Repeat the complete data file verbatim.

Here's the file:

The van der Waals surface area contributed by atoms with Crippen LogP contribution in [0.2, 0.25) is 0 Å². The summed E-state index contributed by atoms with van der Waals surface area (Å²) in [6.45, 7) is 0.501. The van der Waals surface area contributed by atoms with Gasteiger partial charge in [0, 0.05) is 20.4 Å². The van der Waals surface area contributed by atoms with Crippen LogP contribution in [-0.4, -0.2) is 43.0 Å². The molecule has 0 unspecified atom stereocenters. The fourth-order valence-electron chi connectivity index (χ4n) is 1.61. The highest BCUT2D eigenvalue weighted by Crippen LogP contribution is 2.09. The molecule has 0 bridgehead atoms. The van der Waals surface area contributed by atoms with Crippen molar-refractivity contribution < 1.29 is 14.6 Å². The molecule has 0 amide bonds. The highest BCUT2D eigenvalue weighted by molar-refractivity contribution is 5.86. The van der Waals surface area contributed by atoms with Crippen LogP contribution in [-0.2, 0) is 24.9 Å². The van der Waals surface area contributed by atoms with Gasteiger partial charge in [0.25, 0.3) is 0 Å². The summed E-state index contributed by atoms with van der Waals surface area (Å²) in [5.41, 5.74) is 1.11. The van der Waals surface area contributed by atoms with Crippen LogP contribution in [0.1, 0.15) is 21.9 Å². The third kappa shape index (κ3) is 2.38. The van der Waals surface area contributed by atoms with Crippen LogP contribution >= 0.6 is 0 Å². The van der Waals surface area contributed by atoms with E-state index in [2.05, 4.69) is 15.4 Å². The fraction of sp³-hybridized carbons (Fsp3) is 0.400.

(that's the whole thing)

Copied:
The van der Waals surface area contributed by atoms with Crippen LogP contribution in [0.2, 0.25) is 0 Å². The summed E-state index contributed by atoms with van der Waals surface area (Å²) in [6.45, 7) is 0.501. The van der Waals surface area contributed by atoms with Gasteiger partial charge in [0, 0.05) is 20.4 Å². The van der Waals surface area contributed by atoms with Crippen LogP contribution in [-0.4, -0.2) is 43.0 Å². The molecule has 0 unspecified atom stereocenters. The fourth-order valence-electron chi connectivity index (χ4n) is 1.61. The highest BCUT2D eigenvalue weighted by Crippen LogP contribution is 2.09. The molecule has 0 bridgehead atoms. The van der Waals surface area contributed by atoms with Crippen molar-refractivity contribution < 1.29 is 14.6 Å². The molecule has 0 amide bonds. The highest BCUT2D eigenvalue weighted by molar-refractivity contribution is 5.86. The van der Waals surface area contributed by atoms with Crippen LogP contribution in [-0.2, 0) is 24.9 Å². The van der Waals surface area contributed by atoms with Gasteiger partial charge in [0.25, 0.3) is 0 Å². The summed E-state index contributed by atoms with van der Waals surface area (Å²) in [5.41, 5.74) is 1.11. The van der Waals surface area contributed by atoms with Crippen LogP contribution in [0.1, 0.15) is 21.9 Å². The third kappa shape index (κ3) is 2.38. The van der Waals surface area contributed by atoms with Crippen LogP contribution >= 0.6 is 0 Å². The van der Waals surface area contributed by atoms with E-state index in [2.05, 4.69) is 15.4 Å². The fraction of sp³-hybridized carbons (Fsp3) is 0.400.